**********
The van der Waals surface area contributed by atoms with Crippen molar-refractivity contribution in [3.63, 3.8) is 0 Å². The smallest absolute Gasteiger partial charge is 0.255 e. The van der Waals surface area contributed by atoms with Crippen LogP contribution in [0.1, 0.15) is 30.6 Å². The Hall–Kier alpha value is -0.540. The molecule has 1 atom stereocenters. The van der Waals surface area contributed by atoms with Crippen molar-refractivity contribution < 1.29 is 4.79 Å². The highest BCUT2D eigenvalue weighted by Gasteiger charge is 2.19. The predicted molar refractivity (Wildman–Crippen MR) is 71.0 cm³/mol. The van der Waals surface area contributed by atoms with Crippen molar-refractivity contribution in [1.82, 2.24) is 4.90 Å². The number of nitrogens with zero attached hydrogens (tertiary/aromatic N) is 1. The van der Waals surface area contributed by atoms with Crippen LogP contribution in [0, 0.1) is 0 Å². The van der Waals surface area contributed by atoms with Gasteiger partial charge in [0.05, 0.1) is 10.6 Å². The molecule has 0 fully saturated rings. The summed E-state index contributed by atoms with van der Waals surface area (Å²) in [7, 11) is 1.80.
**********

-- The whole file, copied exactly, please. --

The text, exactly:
The van der Waals surface area contributed by atoms with Crippen molar-refractivity contribution in [3.63, 3.8) is 0 Å². The smallest absolute Gasteiger partial charge is 0.255 e. The van der Waals surface area contributed by atoms with Crippen LogP contribution in [0.1, 0.15) is 30.6 Å². The Hall–Kier alpha value is -0.540. The molecule has 1 atom stereocenters. The van der Waals surface area contributed by atoms with Crippen molar-refractivity contribution < 1.29 is 4.79 Å². The highest BCUT2D eigenvalue weighted by Gasteiger charge is 2.19. The predicted molar refractivity (Wildman–Crippen MR) is 71.0 cm³/mol. The van der Waals surface area contributed by atoms with Crippen molar-refractivity contribution in [1.82, 2.24) is 4.90 Å². The number of nitrogens with zero attached hydrogens (tertiary/aromatic N) is 1. The van der Waals surface area contributed by atoms with Crippen LogP contribution in [0, 0.1) is 0 Å². The van der Waals surface area contributed by atoms with Gasteiger partial charge in [0.05, 0.1) is 10.6 Å². The molecule has 0 fully saturated rings. The summed E-state index contributed by atoms with van der Waals surface area (Å²) in [7, 11) is 1.80.